Tipping Culture:  How to tip around the world


Tipping culture varies widely around the world. In some countries, tipping is expected and even essential, while in others it is considered rude or unnecessary.

Tipping in many countries is very rare or often not done at all, and unthinkable to some visitors. If you do choose to tip, it is important to tip fairly. A good rule of thumb is to tip 15-20% of the bill for good service. If you receive exceptional service, you may want to tip more. However, you should never feel obligated to tip more than you can afford.

  • Check to see if a service charge is automatically added to the bill. If it is, you do not need to tip.
  • If you are unsure about tipping customs in a particular country, ask your hotel or tour guide for advice.
  • Be discreet when tipping. Do not make a big show of it, as this could be seen as offensive in some cultures.
  • Tipping is not always about the amount of money you give. A small, thoughtful gift can sometimes be more appreciated than a large tip.

 This map shows tipping customs in different countries.

Restaurant Tipping Gratuity World Map
no tips at all, insulted if tipped
no tips at all, surprised/confused if tipped, might return it back
no tips at all, neutral/grateful when tipped
rounding-up the bill, not expected
rounding-up the bill, expected
5-10%, not expected
5-10%, expected
~10%, not expected
~10%, expected
10-15%, not expected
10-15%, expected
15-20%, not expected
15-20%, expected

Here is a general overview of tipping culture and etiquette in some major world regions:

North America

Tipping is customary in North America, and the standard amount is 15-20% of the bill. In some restaurants, a service charge may be automatically added to the bill, in which case tipping is not expected.

A cultural norm, tipping has been a part of North American culture for centuries, and it is seen as a way to show appreciation for good service, however, tipping is expected, even if the service was terrible.

If you receive exceptionally poor or rude service and the manager does not correct the problem when you bring it to their attention, a deliberately small tip (one or two coins) will express your displeasure more clearly than leaving no tip at all (which may be construed as a forgotten tip).

  • Taxis – 10–20%. For livery cabs, if you hail the cab on the street and negotiate the fare in advance, then pay the negotiated amount plus an extra $1–2.
  • Shuttle bus drivers – $2–5 (tip more if they help you with your luggage)
  • Private car & limousine drivers – 15–20%
  • Parking valet – $1–3 for retrieving your car (unless there’s already a fee for parking)
  • Tour guides/activity guides – Between $5 and $10 depending on the size of the group (tips are lower in large groups), the cost of the tour, how funny/informative the guide was.
  • Full-service restaurants – 18–20%; tip higher (~20%) in higher-cost cities like New York and San Francisco. Many restaurants automatically charge a mandatory tip for larger groups, in which case you do not need to add any additional amount.
  • Food delivery (pizza, etc.) – $2–5 minimum; 15–20% for larger orders
  • Bartenders – $1 per drink if inexpensive or 15–20% of total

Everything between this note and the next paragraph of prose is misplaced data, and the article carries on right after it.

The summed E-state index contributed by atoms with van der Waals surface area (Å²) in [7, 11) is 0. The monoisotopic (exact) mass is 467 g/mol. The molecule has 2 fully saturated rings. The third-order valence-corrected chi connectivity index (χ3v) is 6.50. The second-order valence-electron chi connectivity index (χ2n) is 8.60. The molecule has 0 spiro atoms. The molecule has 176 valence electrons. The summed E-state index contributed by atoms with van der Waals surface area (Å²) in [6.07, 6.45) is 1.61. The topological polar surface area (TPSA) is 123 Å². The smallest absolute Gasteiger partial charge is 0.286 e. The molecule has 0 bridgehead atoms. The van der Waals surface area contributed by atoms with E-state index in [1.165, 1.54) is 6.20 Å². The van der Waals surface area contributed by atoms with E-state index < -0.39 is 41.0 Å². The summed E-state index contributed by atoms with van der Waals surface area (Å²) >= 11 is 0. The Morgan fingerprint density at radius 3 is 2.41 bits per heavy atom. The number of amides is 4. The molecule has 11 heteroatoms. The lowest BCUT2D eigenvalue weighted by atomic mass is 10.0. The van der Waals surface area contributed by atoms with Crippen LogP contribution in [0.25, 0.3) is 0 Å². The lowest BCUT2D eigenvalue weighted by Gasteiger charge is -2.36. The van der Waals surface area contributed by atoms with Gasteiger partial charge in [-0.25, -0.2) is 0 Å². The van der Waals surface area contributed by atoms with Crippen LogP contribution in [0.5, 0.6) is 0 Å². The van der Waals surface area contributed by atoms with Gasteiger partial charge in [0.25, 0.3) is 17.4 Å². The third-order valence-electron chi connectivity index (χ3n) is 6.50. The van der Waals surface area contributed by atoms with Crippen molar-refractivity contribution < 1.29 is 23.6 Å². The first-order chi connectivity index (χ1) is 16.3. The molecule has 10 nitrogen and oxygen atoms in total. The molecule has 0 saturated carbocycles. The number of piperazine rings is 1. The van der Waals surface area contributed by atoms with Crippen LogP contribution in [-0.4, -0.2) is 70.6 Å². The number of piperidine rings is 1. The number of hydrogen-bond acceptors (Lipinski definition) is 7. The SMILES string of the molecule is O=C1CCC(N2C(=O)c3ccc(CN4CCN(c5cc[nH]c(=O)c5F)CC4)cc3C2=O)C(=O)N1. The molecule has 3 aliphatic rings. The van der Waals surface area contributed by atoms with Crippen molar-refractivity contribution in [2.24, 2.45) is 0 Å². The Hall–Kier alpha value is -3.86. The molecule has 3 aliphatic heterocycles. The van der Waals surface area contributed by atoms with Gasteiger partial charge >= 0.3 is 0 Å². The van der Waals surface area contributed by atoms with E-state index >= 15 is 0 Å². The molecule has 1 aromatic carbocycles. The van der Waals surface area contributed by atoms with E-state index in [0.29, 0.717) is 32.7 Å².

• Housekeeping in hotels – $2–3 per day for long stays or $5 minimum for very short stays
  • Porter, skycap, bellhop, hotel doorman – $1–2 per bag if they assist ($3–5 minimum), $1 for hailing a taxi or calling a cab
  • Hairdressers, masseuses, other personal services – 10–15%

Central and South America

Tipping is also customary in Central and South America, but the standard amount is lower than in North America, typically 10-15%. In some countries, such as Brazil, a service charge may be automatically added to the bill, in which case tipping is not expected.


Tipping is not as common in Europe as it is in North America or Central and South America. In some countries, such as France, tipping is considered rude. In other countries, such as Germany, tipping is not expected but is appreciated.


Tipping is not customary in most Asian countries. In some countries, such as China, tipping can even be considered offensive. In other countries, such as India, tipping is becoming more common, but the standard amount is still relatively low, typically 5-10%.

Middle East and Africa

Tipping is customary in some Middle Eastern and African countries, such as Egypt and Morocco. The standard amount is typically 10-15%. In other countries, such as Saudi Arabia, tipping is expected and the standard amount is higher, typically 20% or more.

Ultimately, the decision of whether or not to tip is up to the individual customer. However, it is important to be aware of the arguments for and against tipping so that you can make an informed decision.

Here are some of the arguments in favour of tipping:

  • It is a way of showing appreciation for good service.
  • It ensures that servers are motivated to provide good service.
  • It can help to create a more personal connection between customers and servers.
  • It can help to create a more positive atmosphere in restaurants and other businesses.

Here are some of the arguments against tipping:

  • It is unfair to force customers to pay extra for services that should be included in the price of the product or service.
  • It can lead to servers being underpaid, as they may rely on tips to make up for low wages.
  • Tipping can lead to social inequality. People who can afford to tip more often receive better service than people who cannot afford to tip as much.
  • Tipping can lead to tax evasion. Servers may not report all of their tips, which means that they are not paying taxes on all of their earnings.

Tipping Culture: How to tip around the world

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